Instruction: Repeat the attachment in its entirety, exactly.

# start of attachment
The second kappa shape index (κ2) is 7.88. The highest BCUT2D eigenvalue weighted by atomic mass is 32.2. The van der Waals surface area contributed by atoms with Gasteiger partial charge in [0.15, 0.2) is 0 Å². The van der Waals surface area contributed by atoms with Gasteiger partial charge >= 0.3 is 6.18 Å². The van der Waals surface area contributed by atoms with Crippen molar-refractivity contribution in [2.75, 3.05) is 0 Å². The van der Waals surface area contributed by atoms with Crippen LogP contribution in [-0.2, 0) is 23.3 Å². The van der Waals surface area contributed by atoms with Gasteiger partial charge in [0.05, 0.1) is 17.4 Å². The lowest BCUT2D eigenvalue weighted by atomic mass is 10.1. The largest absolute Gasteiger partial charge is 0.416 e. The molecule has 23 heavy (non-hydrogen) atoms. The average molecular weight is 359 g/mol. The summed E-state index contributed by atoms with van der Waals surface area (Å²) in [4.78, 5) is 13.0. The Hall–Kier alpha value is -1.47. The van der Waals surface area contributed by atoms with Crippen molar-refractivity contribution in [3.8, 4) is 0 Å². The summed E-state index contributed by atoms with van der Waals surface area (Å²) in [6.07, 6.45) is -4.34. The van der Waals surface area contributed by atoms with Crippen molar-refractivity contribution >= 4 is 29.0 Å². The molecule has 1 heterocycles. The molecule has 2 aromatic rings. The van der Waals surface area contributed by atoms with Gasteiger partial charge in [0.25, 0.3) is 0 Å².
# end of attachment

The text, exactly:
The second kappa shape index (κ2) is 7.88. The highest BCUT2D eigenvalue weighted by atomic mass is 32.2. The van der Waals surface area contributed by atoms with Gasteiger partial charge in [0.15, 0.2) is 0 Å². The van der Waals surface area contributed by atoms with Gasteiger partial charge >= 0.3 is 6.18 Å². The van der Waals surface area contributed by atoms with Crippen molar-refractivity contribution in [2.75, 3.05) is 0 Å². The van der Waals surface area contributed by atoms with Crippen LogP contribution in [-0.2, 0) is 23.3 Å². The van der Waals surface area contributed by atoms with Gasteiger partial charge in [0.05, 0.1) is 17.4 Å². The lowest BCUT2D eigenvalue weighted by atomic mass is 10.1. The largest absolute Gasteiger partial charge is 0.416 e. The molecule has 23 heavy (non-hydrogen) atoms. The average molecular weight is 359 g/mol. The summed E-state index contributed by atoms with van der Waals surface area (Å²) in [4.78, 5) is 13.0. The Hall–Kier alpha value is -1.47. The van der Waals surface area contributed by atoms with Crippen molar-refractivity contribution in [3.8, 4) is 0 Å². The summed E-state index contributed by atoms with van der Waals surface area (Å²) in [6.07, 6.45) is -4.34. The van der Waals surface area contributed by atoms with Crippen molar-refractivity contribution >= 4 is 29.0 Å². The molecule has 1 heterocycles. The molecule has 2 aromatic rings. The van der Waals surface area contributed by atoms with Gasteiger partial charge in [0.25, 0.3) is 0 Å².